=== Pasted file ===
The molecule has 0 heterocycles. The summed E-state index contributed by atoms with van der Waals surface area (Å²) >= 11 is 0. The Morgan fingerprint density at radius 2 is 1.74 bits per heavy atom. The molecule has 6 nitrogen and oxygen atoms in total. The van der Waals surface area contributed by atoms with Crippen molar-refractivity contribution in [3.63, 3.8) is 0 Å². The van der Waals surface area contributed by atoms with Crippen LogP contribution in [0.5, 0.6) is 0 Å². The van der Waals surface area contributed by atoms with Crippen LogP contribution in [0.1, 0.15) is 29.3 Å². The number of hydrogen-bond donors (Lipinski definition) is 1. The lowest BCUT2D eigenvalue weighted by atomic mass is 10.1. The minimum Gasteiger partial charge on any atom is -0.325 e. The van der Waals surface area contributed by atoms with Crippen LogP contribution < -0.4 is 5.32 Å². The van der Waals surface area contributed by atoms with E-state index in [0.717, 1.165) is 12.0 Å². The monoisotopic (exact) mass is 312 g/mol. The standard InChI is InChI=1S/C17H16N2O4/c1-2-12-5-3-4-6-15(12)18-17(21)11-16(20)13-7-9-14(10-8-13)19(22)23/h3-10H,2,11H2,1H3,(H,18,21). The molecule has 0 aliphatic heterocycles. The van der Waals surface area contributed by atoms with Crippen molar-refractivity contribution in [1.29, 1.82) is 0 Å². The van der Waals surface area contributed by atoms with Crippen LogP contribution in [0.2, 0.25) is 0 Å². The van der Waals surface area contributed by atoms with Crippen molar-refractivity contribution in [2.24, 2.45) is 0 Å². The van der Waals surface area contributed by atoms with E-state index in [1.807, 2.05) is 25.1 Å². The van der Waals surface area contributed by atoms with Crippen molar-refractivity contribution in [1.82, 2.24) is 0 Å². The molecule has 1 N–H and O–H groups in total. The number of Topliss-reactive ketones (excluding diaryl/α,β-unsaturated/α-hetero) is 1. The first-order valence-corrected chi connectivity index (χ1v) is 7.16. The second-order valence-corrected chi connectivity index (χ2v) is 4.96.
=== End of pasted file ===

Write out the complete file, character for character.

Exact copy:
The molecule has 0 heterocycles. The summed E-state index contributed by atoms with van der Waals surface area (Å²) >= 11 is 0. The Morgan fingerprint density at radius 2 is 1.74 bits per heavy atom. The molecule has 6 nitrogen and oxygen atoms in total. The van der Waals surface area contributed by atoms with Crippen molar-refractivity contribution in [3.63, 3.8) is 0 Å². The van der Waals surface area contributed by atoms with Crippen LogP contribution in [0.5, 0.6) is 0 Å². The van der Waals surface area contributed by atoms with Crippen LogP contribution in [0.1, 0.15) is 29.3 Å². The number of hydrogen-bond donors (Lipinski definition) is 1. The lowest BCUT2D eigenvalue weighted by atomic mass is 10.1. The minimum Gasteiger partial charge on any atom is -0.325 e. The van der Waals surface area contributed by atoms with Crippen LogP contribution < -0.4 is 5.32 Å². The van der Waals surface area contributed by atoms with E-state index in [0.717, 1.165) is 12.0 Å². The monoisotopic (exact) mass is 312 g/mol. The standard InChI is InChI=1S/C17H16N2O4/c1-2-12-5-3-4-6-15(12)18-17(21)11-16(20)13-7-9-14(10-8-13)19(22)23/h3-10H,2,11H2,1H3,(H,18,21). The molecule has 0 aliphatic heterocycles. The van der Waals surface area contributed by atoms with Crippen molar-refractivity contribution in [1.29, 1.82) is 0 Å². The van der Waals surface area contributed by atoms with Crippen LogP contribution in [0.2, 0.25) is 0 Å². The van der Waals surface area contributed by atoms with Crippen molar-refractivity contribution in [2.24, 2.45) is 0 Å². The van der Waals surface area contributed by atoms with E-state index in [1.807, 2.05) is 25.1 Å². The van der Waals surface area contributed by atoms with Crippen molar-refractivity contribution in [1.82, 2.24) is 0 Å². The molecule has 1 N–H and O–H groups in total. The number of Topliss-reactive ketones (excluding diaryl/α,β-unsaturated/α-hetero) is 1. The first-order valence-corrected chi connectivity index (χ1v) is 7.16. The second-order valence-corrected chi connectivity index (χ2v) is 4.96.